Arizona Coyotes, still afloat, looking for post-holiday push
The Arizona Coyotes are no stranger to injuries this season.
Center Christian Dvorak hasn’t played a game yet. Goaltender Antti Raanta could be out the rest of the season. Defenseman Jason Demers is out indefinitely. Penalty kill specialist Michael Grabner has had an eye injury sideline him since Dec. 1. And while forward Vinnie Hinostroza is working his way back, he’s been out since Dec. 6.
And with all that, the Coyotes aren’t in an ideal spot in the standings — but they’re not out of the picture.
At the conclusion of the three-day holiday break on Thursday, the Coyotes are in Los Angeles to face the Kings. Arizona is second-to-last in the Pacific Division, three points ahead of the last-place Kings, but also just five points out of the second wild card spot in the Western Conference. This comes after back-to-back wins before the break, beating Colorado in a nailbiter at home and winning in San Jose in the shootout.
“I think you’re always looking at the standings just gauging where your team’s at and where you’re headed,” Coyotes GM John Chayka said Wednesday to Luke Lapinski and Rudy Carpenter, who were filling in for Doug & Wolf on 98.7 FM Arizona’s Sports Station. “Yeah, there’s been some injuries to kind of premium positions and that’s hindered our ability to really grab it here and find that consistency and move forward into a playoff spot. But there’s still more than half a season left here and I think some of our young guys are coming on.”
One of those young guys is forward Alex Galchenyuk, a 24-year-old for whom the Coyotes traded Max Domi to Montreal this offseason. Galchenyuk had three goals in 25 games this year before scoring two in San Jose on Sunday, and also had a goal in the shootout in that game.
“Alex Galchenyuk’s starting to find his role. […] We got him because he can put the puck in he net,” Chayka said. “Hopefully the Montreal media coming through [last week] reminded him of life here in Arizona and how he can play. He doesn’t have to worry about if he doesn’t score for two games that he’s going to be getting killed. He can go out, play, relax and be himself. That’s what we want him to be.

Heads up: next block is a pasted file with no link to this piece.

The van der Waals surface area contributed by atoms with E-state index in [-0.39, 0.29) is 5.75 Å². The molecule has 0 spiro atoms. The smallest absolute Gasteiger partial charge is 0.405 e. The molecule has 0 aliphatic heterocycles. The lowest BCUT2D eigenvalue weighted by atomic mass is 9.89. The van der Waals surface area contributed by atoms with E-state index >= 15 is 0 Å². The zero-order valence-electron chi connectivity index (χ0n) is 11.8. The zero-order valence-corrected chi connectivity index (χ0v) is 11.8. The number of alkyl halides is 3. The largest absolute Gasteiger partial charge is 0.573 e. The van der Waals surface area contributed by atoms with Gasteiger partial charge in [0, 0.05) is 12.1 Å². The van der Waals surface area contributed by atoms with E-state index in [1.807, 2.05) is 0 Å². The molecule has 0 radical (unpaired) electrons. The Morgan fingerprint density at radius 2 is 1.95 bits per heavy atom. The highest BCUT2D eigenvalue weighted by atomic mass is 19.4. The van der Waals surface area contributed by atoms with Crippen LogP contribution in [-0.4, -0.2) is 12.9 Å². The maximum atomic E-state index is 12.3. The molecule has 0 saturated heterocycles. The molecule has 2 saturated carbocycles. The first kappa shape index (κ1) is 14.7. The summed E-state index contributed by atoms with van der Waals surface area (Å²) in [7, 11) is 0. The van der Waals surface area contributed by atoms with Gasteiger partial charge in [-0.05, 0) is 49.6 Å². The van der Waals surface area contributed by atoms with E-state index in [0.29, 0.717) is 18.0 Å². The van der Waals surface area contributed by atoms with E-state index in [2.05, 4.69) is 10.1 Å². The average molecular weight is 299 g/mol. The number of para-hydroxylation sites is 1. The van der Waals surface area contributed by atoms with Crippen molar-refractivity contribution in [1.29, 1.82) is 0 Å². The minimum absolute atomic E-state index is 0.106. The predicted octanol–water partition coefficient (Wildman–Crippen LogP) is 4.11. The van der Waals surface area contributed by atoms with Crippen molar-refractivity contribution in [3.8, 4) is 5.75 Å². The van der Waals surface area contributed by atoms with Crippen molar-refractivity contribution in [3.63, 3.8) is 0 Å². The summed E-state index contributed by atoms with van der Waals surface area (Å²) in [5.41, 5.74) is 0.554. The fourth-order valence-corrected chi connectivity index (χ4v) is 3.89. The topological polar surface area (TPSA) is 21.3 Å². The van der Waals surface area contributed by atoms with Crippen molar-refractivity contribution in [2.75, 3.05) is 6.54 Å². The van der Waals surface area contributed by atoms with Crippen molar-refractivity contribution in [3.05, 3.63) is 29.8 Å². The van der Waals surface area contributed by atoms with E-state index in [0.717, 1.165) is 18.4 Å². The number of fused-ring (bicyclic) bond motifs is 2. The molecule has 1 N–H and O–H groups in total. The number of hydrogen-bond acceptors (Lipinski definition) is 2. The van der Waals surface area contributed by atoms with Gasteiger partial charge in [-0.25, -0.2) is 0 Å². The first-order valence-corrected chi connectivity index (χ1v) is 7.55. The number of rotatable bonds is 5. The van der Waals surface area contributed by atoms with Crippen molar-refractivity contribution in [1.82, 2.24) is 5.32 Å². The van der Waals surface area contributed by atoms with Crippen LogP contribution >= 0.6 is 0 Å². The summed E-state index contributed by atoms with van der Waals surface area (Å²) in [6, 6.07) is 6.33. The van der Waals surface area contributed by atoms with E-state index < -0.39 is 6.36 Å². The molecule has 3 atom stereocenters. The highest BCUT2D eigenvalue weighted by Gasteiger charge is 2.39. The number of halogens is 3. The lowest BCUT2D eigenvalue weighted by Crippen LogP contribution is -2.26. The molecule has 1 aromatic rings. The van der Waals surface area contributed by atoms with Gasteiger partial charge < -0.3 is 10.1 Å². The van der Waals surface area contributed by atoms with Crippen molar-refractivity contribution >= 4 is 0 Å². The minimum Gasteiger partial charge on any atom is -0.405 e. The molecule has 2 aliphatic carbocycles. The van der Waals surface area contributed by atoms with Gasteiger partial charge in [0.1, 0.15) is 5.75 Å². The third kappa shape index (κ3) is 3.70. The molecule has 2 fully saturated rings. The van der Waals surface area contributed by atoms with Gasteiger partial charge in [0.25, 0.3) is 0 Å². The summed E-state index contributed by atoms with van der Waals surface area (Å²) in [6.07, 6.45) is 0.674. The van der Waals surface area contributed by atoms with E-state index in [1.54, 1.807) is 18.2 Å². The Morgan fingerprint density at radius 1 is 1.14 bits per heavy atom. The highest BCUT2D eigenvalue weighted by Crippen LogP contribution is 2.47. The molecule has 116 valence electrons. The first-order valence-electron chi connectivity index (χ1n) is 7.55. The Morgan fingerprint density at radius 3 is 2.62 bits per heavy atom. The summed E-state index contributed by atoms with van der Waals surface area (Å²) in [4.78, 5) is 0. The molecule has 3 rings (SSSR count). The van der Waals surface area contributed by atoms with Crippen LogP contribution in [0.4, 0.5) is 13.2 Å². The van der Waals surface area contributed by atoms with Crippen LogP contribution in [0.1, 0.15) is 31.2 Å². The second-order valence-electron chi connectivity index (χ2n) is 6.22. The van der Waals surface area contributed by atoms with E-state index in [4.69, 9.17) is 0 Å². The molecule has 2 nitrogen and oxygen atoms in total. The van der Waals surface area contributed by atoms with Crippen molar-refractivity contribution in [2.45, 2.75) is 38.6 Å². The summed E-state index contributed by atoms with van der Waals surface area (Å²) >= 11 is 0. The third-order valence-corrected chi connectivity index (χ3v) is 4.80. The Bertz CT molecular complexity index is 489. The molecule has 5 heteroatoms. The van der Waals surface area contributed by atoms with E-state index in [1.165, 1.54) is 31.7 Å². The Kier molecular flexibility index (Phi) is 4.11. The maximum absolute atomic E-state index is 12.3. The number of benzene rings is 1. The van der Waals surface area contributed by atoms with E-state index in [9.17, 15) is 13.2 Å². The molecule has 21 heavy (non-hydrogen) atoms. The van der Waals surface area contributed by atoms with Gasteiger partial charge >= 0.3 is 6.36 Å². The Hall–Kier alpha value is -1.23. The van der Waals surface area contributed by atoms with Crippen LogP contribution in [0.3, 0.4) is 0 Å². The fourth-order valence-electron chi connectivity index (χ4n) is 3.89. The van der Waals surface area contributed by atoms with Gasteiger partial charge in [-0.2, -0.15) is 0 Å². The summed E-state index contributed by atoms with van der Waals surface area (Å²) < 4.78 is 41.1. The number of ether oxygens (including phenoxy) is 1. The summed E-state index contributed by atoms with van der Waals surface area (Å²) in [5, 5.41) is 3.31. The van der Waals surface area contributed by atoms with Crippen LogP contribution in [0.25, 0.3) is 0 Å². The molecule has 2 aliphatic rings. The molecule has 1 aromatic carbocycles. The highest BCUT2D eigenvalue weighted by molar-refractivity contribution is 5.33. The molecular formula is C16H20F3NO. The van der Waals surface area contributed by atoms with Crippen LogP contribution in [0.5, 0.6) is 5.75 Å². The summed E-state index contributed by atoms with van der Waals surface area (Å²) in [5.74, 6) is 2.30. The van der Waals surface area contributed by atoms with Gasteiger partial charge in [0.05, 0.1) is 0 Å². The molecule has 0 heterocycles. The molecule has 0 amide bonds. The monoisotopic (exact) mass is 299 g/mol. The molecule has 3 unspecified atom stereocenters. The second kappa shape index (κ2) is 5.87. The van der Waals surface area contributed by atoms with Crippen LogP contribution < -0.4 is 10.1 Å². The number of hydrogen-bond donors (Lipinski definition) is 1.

“When he’s playing his game, he can be an elite player in this league. I think he’s just starting to find his rhythm and certainly being healthy’s a big part of that. I thought he skated as well as he has all year in San Jose and he was rewarded with a few goals. If he gets going, that’s a good boost our whole group.”
If that game serves as a turning point for Galchenyuk — a former 30-goal scorer — and if the Coyotes get healthier, the team could find itself making a push as the second half of the season comes around.
“Clayton Keller, I thought that was his best game, against San Jose, of the year,” Chayka said. “So, a lot of positive signs and things moving in the right direction. Vinnie Hinostroza’s getting healthy here and hopefully join us for practice out of the break. Michael Grabner’s progressing well. Early on, I thought you could make a case he was one of our most valuable pieces, certainly on the penalty kill, and just bringing that elite speed.
“If you start getting some guys back here and [head coach Rick Tocchet] continues to push the right buttons and keep these guys on track, certainly it gets interesting.”
A surprise hero for the Coyotes this season has been not Keller — who led last year’s team in goals — or Galchenyuk, but center Brad Richardson. The 14-year veteran has a team-leading 10 goals this year, three of them shorthanded, and scored two on Saturday night against Colorado to lift the Coyotes to a 6-4 win.
“Brad Richardson’s come in, he’s done the same thing he’s kind of always done for us which is stabilize down the middle, he’s matching up against other team’s top lines and so far leading us in goals,” Chayka said. “That’s a pretty good recipe for him. And credit to him, he works pretty hard at his game. Obviously he’s not in his 20’s anymore but he still gets out there and works on his shot and works on his offensive game and I think you’re seeing some of the fruits of his labor this year.”